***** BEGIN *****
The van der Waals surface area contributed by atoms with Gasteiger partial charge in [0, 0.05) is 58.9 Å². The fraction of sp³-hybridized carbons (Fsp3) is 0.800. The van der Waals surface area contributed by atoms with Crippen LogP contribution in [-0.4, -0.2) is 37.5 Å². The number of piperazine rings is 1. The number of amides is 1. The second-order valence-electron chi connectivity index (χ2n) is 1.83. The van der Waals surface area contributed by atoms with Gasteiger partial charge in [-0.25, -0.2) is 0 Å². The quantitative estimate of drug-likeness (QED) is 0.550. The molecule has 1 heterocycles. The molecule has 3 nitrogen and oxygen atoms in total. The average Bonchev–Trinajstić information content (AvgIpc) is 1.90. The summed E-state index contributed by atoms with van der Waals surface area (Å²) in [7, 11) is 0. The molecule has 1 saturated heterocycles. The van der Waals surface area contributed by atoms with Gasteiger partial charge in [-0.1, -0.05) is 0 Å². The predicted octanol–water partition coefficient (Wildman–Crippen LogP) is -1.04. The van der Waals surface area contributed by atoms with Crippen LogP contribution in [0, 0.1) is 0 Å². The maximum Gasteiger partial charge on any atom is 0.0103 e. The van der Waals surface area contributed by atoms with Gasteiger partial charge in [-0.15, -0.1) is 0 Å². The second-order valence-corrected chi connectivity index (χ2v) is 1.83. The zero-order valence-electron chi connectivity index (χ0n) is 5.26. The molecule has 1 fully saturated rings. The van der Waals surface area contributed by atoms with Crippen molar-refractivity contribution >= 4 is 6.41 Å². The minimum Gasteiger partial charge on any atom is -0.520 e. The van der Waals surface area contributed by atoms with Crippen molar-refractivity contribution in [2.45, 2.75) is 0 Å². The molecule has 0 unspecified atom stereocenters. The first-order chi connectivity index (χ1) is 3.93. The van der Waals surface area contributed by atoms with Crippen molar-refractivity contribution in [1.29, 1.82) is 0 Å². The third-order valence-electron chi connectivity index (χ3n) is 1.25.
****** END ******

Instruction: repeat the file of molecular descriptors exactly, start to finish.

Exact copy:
The van der Waals surface area contributed by atoms with Gasteiger partial charge in [0, 0.05) is 58.9 Å². The fraction of sp³-hybridized carbons (Fsp3) is 0.800. The van der Waals surface area contributed by atoms with Crippen LogP contribution in [-0.4, -0.2) is 37.5 Å². The number of piperazine rings is 1. The number of amides is 1. The second-order valence-electron chi connectivity index (χ2n) is 1.83. The van der Waals surface area contributed by atoms with Gasteiger partial charge in [-0.25, -0.2) is 0 Å². The quantitative estimate of drug-likeness (QED) is 0.550. The molecule has 1 heterocycles. The molecule has 3 nitrogen and oxygen atoms in total. The average Bonchev–Trinajstić information content (AvgIpc) is 1.90. The summed E-state index contributed by atoms with van der Waals surface area (Å²) in [7, 11) is 0. The molecule has 1 saturated heterocycles. The van der Waals surface area contributed by atoms with Gasteiger partial charge in [-0.1, -0.05) is 0 Å². The predicted octanol–water partition coefficient (Wildman–Crippen LogP) is -1.04. The van der Waals surface area contributed by atoms with Crippen LogP contribution in [0, 0.1) is 0 Å². The maximum Gasteiger partial charge on any atom is 0.0103 e. The van der Waals surface area contributed by atoms with Gasteiger partial charge in [-0.15, -0.1) is 0 Å². The second-order valence-corrected chi connectivity index (χ2v) is 1.83. The zero-order valence-electron chi connectivity index (χ0n) is 5.26. The molecule has 1 fully saturated rings. The van der Waals surface area contributed by atoms with Crippen molar-refractivity contribution >= 4 is 6.41 Å². The minimum Gasteiger partial charge on any atom is -0.520 e. The van der Waals surface area contributed by atoms with Crippen molar-refractivity contribution in [2.45, 2.75) is 0 Å². The molecule has 0 unspecified atom stereocenters. The first-order chi connectivity index (χ1) is 3.93. The van der Waals surface area contributed by atoms with Crippen molar-refractivity contribution in [1.29, 1.82) is 0 Å². The third-order valence-electron chi connectivity index (χ3n) is 1.25.